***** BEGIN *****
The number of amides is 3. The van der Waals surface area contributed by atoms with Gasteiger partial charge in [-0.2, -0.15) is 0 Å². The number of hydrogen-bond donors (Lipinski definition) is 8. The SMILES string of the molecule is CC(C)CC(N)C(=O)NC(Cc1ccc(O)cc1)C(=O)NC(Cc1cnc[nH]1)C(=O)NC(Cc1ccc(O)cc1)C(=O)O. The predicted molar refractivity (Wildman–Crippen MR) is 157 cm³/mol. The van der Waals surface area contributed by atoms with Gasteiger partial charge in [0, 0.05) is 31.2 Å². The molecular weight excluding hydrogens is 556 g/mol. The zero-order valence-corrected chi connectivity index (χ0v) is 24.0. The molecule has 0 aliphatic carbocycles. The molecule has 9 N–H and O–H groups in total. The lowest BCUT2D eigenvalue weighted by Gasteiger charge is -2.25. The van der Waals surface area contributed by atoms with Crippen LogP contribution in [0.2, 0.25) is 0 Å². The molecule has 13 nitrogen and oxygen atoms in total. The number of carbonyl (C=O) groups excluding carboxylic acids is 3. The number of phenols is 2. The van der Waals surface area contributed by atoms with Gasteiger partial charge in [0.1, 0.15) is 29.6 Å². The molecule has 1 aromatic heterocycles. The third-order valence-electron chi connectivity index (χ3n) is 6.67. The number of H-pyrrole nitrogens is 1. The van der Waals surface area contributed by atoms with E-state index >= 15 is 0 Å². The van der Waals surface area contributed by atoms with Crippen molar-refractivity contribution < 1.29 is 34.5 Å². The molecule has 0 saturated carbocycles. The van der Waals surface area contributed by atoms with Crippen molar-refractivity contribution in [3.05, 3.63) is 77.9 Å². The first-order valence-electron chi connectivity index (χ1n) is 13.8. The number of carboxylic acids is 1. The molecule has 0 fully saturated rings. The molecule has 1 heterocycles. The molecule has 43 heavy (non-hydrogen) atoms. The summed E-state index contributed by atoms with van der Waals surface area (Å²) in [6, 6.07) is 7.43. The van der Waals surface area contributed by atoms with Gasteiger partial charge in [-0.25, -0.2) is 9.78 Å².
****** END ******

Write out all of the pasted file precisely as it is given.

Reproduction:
The number of amides is 3. The van der Waals surface area contributed by atoms with Gasteiger partial charge in [-0.2, -0.15) is 0 Å². The number of hydrogen-bond donors (Lipinski definition) is 8. The SMILES string of the molecule is CC(C)CC(N)C(=O)NC(Cc1ccc(O)cc1)C(=O)NC(Cc1cnc[nH]1)C(=O)NC(Cc1ccc(O)cc1)C(=O)O. The predicted molar refractivity (Wildman–Crippen MR) is 157 cm³/mol. The van der Waals surface area contributed by atoms with Gasteiger partial charge in [0, 0.05) is 31.2 Å². The molecular weight excluding hydrogens is 556 g/mol. The zero-order valence-corrected chi connectivity index (χ0v) is 24.0. The molecule has 0 aliphatic carbocycles. The molecule has 9 N–H and O–H groups in total. The lowest BCUT2D eigenvalue weighted by Gasteiger charge is -2.25. The van der Waals surface area contributed by atoms with Crippen LogP contribution in [0.2, 0.25) is 0 Å². The molecule has 13 nitrogen and oxygen atoms in total. The number of carbonyl (C=O) groups excluding carboxylic acids is 3. The number of phenols is 2. The van der Waals surface area contributed by atoms with Gasteiger partial charge in [0.1, 0.15) is 29.6 Å². The molecule has 1 aromatic heterocycles. The third-order valence-electron chi connectivity index (χ3n) is 6.67. The number of H-pyrrole nitrogens is 1. The van der Waals surface area contributed by atoms with E-state index >= 15 is 0 Å². The van der Waals surface area contributed by atoms with Crippen molar-refractivity contribution < 1.29 is 34.5 Å². The molecule has 0 saturated carbocycles. The van der Waals surface area contributed by atoms with Crippen molar-refractivity contribution in [3.05, 3.63) is 77.9 Å². The first-order valence-electron chi connectivity index (χ1n) is 13.8. The number of carboxylic acids is 1. The molecule has 0 fully saturated rings. The molecule has 1 heterocycles. The molecule has 43 heavy (non-hydrogen) atoms. The summed E-state index contributed by atoms with van der Waals surface area (Å²) in [6, 6.07) is 7.43. The van der Waals surface area contributed by atoms with Gasteiger partial charge in [-0.25, -0.2) is 9.78 Å².